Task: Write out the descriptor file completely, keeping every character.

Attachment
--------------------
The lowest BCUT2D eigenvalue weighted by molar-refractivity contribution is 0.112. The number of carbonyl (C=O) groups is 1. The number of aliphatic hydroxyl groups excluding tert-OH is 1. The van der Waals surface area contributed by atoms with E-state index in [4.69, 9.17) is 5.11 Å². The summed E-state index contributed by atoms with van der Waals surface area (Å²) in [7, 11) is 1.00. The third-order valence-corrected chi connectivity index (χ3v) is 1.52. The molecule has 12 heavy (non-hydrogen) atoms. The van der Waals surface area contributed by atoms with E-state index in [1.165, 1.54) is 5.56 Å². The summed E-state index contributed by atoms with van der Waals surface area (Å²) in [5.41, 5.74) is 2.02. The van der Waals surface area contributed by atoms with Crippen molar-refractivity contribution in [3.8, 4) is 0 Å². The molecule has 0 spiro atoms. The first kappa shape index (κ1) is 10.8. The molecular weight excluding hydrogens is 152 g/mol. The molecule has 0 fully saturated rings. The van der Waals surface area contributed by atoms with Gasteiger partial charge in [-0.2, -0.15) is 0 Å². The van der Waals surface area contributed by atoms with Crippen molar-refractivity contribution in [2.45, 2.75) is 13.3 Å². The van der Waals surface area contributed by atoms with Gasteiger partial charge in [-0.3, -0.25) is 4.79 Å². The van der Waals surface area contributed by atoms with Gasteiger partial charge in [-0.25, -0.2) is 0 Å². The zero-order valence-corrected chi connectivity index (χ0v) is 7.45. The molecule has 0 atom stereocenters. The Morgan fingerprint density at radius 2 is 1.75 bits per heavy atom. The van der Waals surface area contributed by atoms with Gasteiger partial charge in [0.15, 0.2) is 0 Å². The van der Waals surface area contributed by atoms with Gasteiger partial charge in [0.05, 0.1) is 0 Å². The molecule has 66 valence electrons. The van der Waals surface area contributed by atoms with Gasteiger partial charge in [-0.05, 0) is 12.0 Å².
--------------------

The lowest BCUT2D eigenvalue weighted by molar-refractivity contribution is 0.112. The number of carbonyl (C=O) groups is 1. The number of aliphatic hydroxyl groups excluding tert-OH is 1. The van der Waals surface area contributed by atoms with E-state index in [4.69, 9.17) is 5.11 Å². The summed E-state index contributed by atoms with van der Waals surface area (Å²) in [7, 11) is 1.00. The third-order valence-corrected chi connectivity index (χ3v) is 1.52. The molecule has 12 heavy (non-hydrogen) atoms. The van der Waals surface area contributed by atoms with E-state index in [1.165, 1.54) is 5.56 Å². The summed E-state index contributed by atoms with van der Waals surface area (Å²) in [5.41, 5.74) is 2.02. The van der Waals surface area contributed by atoms with Crippen molar-refractivity contribution in [3.8, 4) is 0 Å². The molecule has 0 spiro atoms. The first kappa shape index (κ1) is 10.8. The molecular weight excluding hydrogens is 152 g/mol. The molecule has 0 fully saturated rings. The van der Waals surface area contributed by atoms with Gasteiger partial charge in [-0.2, -0.15) is 0 Å². The van der Waals surface area contributed by atoms with Crippen molar-refractivity contribution in [2.45, 2.75) is 13.3 Å². The van der Waals surface area contributed by atoms with Gasteiger partial charge in [-0.3, -0.25) is 4.79 Å². The van der Waals surface area contributed by atoms with Gasteiger partial charge in [-0.25, -0.2) is 0 Å². The zero-order valence-corrected chi connectivity index (χ0v) is 7.45. The molecule has 0 atom stereocenters. The Morgan fingerprint density at radius 2 is 1.75 bits per heavy atom. The van der Waals surface area contributed by atoms with Gasteiger partial charge in [0.15, 0.2) is 0 Å². The van der Waals surface area contributed by atoms with Gasteiger partial charge in [0.05, 0.1) is 0 Å². The molecule has 66 valence electrons. The van der Waals surface area contributed by atoms with Gasteiger partial charge in [-0.05, 0) is 12.0 Å².